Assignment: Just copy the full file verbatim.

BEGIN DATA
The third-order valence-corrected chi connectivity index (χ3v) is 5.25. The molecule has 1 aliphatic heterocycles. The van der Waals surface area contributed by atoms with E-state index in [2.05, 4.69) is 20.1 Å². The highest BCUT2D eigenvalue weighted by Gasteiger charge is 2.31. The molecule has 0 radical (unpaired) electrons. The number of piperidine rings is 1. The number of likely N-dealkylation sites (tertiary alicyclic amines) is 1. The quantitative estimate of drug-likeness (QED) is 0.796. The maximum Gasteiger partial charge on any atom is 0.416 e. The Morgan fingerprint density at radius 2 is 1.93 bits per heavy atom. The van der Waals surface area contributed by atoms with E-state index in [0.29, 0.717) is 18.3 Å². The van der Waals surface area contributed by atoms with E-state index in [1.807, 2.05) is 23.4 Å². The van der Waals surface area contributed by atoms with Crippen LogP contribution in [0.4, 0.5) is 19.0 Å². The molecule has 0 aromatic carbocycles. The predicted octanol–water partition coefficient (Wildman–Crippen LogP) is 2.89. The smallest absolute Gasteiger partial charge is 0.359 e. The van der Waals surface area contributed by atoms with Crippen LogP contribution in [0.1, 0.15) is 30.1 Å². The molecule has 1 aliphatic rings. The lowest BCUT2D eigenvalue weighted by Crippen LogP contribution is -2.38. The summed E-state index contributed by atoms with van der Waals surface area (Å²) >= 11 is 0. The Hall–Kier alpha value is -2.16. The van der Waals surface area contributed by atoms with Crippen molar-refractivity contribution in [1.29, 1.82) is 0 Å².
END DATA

The third-order valence-corrected chi connectivity index (χ3v) is 5.25. The molecule has 1 aliphatic heterocycles. The van der Waals surface area contributed by atoms with E-state index in [2.05, 4.69) is 20.1 Å². The highest BCUT2D eigenvalue weighted by Gasteiger charge is 2.31. The molecule has 0 radical (unpaired) electrons. The number of piperidine rings is 1. The number of likely N-dealkylation sites (tertiary alicyclic amines) is 1. The quantitative estimate of drug-likeness (QED) is 0.796. The maximum Gasteiger partial charge on any atom is 0.416 e. The Morgan fingerprint density at radius 2 is 1.93 bits per heavy atom. The van der Waals surface area contributed by atoms with E-state index in [0.29, 0.717) is 18.3 Å². The van der Waals surface area contributed by atoms with E-state index in [1.807, 2.05) is 23.4 Å². The van der Waals surface area contributed by atoms with Crippen LogP contribution in [0.4, 0.5) is 19.0 Å². The molecule has 0 aromatic carbocycles. The predicted octanol–water partition coefficient (Wildman–Crippen LogP) is 2.89. The smallest absolute Gasteiger partial charge is 0.359 e. The van der Waals surface area contributed by atoms with Crippen LogP contribution in [0.1, 0.15) is 30.1 Å². The molecule has 1 aliphatic rings. The lowest BCUT2D eigenvalue weighted by Crippen LogP contribution is -2.38. The summed E-state index contributed by atoms with van der Waals surface area (Å²) >= 11 is 0. The Hall–Kier alpha value is -2.16. The van der Waals surface area contributed by atoms with Crippen molar-refractivity contribution in [1.29, 1.82) is 0 Å².